Retinal cell transplants show promising results in study

Encouraging results were achieved in preliminary research of the transplantation of retinal cells in patients with blindness caused by retinitis pigmentosa and age-related macular degeneration, according to a report in the August issue of the American Journal of Ophthalmology.

Louisville, KY-Encouraging results were achieved in preliminary research of the transplantation of retinal cells in patients with blindness caused by retinitis pigmentosa (RP) and age-related macular degeneration (AMD), according to a report in the August issue of the American Journal of Ophthalmology.

Lead author, Norman D. Radtke, MD, PSC, University of Louisville, KY, and colleagues performed experimental transplants in 10 patients, six patients with RP and four with the dry form of AMD, in this FDA-monitored study.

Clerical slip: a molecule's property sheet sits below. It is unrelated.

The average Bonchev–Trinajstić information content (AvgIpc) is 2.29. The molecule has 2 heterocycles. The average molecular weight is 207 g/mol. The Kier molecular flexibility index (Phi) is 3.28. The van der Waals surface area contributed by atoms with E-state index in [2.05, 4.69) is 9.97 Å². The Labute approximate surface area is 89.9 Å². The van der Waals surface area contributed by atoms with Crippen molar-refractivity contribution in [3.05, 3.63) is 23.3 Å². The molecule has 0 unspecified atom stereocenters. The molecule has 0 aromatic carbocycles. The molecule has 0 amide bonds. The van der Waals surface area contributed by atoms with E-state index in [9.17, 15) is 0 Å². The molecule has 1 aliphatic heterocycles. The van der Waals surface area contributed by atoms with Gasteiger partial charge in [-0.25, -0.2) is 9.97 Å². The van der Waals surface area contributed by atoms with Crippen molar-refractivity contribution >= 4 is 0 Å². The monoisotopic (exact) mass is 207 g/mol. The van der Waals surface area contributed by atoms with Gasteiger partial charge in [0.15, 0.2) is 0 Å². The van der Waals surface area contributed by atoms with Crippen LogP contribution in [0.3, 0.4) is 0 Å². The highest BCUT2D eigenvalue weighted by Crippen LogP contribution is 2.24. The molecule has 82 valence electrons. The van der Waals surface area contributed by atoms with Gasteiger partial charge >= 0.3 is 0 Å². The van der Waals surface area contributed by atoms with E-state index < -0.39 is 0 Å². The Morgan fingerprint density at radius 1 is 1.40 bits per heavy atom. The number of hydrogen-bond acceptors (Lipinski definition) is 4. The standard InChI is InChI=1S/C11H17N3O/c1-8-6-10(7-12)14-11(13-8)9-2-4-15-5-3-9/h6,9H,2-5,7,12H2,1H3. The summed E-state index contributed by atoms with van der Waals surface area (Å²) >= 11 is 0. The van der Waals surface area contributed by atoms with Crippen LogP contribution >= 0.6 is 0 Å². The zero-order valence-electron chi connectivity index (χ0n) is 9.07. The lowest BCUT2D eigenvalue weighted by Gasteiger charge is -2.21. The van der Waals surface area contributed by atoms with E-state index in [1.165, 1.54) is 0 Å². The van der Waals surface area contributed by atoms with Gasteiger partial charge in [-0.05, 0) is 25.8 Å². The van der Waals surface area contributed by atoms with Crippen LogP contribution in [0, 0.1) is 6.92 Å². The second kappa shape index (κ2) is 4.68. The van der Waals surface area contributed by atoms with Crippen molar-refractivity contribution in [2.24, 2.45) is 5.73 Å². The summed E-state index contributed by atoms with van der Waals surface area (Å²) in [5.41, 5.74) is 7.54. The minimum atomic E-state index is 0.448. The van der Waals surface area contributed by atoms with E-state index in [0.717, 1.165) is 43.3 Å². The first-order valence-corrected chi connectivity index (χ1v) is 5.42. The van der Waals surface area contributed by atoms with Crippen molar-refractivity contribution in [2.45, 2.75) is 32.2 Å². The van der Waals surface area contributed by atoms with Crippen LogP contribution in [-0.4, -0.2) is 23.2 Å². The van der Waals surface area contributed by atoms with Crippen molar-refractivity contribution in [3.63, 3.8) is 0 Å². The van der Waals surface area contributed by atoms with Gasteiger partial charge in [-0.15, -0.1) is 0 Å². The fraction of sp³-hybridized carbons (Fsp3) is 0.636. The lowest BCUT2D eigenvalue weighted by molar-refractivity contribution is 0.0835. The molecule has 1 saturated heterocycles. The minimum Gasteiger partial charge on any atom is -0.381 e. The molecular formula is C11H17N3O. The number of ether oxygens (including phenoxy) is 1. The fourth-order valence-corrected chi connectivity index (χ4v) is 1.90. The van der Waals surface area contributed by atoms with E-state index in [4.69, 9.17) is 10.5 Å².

Fetal retinal cells were implanted along with their attached retinal pigment epithelium, which nourishes the photoreceptor cells-the concept being that the new cells would grow to replace the damaged photoreceptor cells, connecting the patient's remaining retina.

Visual improvements were found during follow-up testing in seven of the 10 patients: three patients with RP and all four patients with AMD. Vision remained in the "legally blind" range, however, the gains in vision were significant.

"This clinical evidence shows the promise of our method to alter progressive vision loss due to incurable degenerative diseases of the retina," commented Dr. Radtke.